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Being Hyper-Verbal Is A Real—And Disabling—Autistic Experience

Photo © ePi.Longo | Flickr / Creative Commons [image: Two Vietnamese men, seen from behind, wearing billed caps and squatting as they have a conversation. The man on the right is gesticulating with his left hand.] M. Kelter www.TheInvisibleStrings.com Content note: This article discusses suicide risk factors specific to the autistic experience. In autism discussions, I sometimes notice the word “hyperverbal” being used synonymously with “talking a lot” and I worry this kind of understanding can skip over much of what is really happening with this particular form of communication. Hyperverbal expression, whether it is verbalized or experienced internally, is autism and it is a disability. It has less to do with the volume of words expressed and more to do with the processing style that is common to some autistic people. I want to provide general information about hyperverbal communication here in an effort to help clarify its nature…

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“Can My Child Ever Learn to Speak?” Authentic Communication and Autistic People

Photo © Kasia_Jot | Flickr / Creative Commons [image: Photo of a young blonde girl standing outside a wooden door painted with aqua paint. Her legs are crossed at the ankle. She is holding on to the door handle with one hand.] Ann Memmott annsautism.blogspot.com Often, in my consultancy and training work, we get questions such as, “Can my child ever learn to speak?” The answer to this is important, because, for a lot of parents of newly diagnosed autistic children, it’s easy to become misinformed or misled on this point. A number of organisations will be keen to tell such parents that without their ‘ACME Treatment X’ or ‘Potion Y with Added Secret Ingredient,’ their child will never speak, never learn to communicate. The parents may be told that most autistic children who do not use speech at (say) four years of age will never do so. “Early intervention to enforce…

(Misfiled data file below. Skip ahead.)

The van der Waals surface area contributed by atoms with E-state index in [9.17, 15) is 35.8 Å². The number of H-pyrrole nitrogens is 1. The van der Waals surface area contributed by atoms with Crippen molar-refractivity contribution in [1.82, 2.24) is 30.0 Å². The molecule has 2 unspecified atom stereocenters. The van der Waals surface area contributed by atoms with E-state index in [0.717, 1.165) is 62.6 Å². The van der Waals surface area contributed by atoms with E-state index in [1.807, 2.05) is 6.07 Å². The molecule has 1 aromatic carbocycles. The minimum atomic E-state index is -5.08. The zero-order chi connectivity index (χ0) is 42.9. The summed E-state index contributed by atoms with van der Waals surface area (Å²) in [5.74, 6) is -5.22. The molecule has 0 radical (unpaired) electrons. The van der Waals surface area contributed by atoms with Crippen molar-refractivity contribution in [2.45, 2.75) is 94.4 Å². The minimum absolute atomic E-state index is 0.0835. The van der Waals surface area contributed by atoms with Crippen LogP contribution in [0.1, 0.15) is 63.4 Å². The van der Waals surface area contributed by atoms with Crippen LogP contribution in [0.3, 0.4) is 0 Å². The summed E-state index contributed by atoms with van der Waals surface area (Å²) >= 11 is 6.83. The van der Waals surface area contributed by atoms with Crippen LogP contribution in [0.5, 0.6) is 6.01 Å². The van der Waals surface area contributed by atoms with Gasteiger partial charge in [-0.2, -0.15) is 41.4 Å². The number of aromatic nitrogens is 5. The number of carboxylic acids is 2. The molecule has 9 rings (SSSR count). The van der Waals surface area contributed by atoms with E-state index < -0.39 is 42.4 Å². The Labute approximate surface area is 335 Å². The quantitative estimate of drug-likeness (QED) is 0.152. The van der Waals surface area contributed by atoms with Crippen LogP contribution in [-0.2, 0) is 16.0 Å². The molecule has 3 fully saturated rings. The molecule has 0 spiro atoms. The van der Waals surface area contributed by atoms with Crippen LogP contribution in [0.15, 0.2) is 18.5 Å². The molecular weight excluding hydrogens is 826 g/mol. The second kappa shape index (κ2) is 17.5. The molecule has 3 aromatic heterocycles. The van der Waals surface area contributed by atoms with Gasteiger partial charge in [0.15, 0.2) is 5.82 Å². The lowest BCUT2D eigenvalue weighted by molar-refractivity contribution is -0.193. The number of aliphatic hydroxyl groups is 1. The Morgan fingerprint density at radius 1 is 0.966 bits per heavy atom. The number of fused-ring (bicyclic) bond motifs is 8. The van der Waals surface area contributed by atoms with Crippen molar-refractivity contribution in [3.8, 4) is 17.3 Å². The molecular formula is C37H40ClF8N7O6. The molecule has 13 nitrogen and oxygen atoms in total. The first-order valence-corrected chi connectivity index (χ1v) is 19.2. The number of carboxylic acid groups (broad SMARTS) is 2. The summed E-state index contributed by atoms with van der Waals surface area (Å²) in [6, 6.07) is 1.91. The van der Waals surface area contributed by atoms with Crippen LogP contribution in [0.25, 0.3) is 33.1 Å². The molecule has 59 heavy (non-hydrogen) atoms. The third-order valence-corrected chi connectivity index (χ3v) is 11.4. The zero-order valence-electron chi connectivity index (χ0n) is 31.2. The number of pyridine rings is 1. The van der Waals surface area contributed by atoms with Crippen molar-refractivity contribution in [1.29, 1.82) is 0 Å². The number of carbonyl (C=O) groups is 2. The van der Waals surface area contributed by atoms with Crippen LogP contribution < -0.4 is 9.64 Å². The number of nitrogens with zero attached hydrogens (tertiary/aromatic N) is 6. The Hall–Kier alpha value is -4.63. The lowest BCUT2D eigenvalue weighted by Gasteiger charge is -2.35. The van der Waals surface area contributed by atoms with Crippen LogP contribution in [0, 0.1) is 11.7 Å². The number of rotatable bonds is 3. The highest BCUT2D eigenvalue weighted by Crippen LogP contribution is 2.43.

A Video Explanation From a Nonspeaking (at times) Autistic

Paula C Durbin-Westby paulacdurbinwestbyautisticblog.blogspot.com I am not a completely nonspeaking Autistic, of course. Many people have seen me speak and some do not even know that I lose speech at times. My loss of speech is temporary, and can last a few seconds to a few hours or the good part of a day. Sometimes it really is the good part of the day, as I often find talking to be exhausting and it’s nice to not have to do it, even if it is because I temporarily can’t do it. The following short video clip is part of what is going to be a longer video. I have about 5 or 6 of the segments made, but need to get to a much faster Internet connection to upload them, and need some more time to edit it all into one video. Here’s for starters. This one was made recently,…

Stephen Shore: The TPGA Interview

Stephen Shore is noted for his tireless, globetrotting autism advocacy and education work. He is also such a busy and accomplished individual that he doesn’t always mention roles like being a public member of the U.S. IACC (Interagency Autism Coordinating Committee). TPGA editor Shannon Rosa had the pleasure of talking with Stephen two weeks ago. You do so many different things that people aren’t always aware of everything you do. Can you tell us about yourself, in terms of your various pursuits? I do a lot of teaching and researching at Adelphi University on issues related to the autism spectrum; specifically teaching courses on autism: an intro course, and a more second-level course called “Diagnosis and Intervention in Autism,” in which we go deeper into different approaches and techniques. I also teach an intro to Special Education and a master’s course in which students are expected to piece together everything…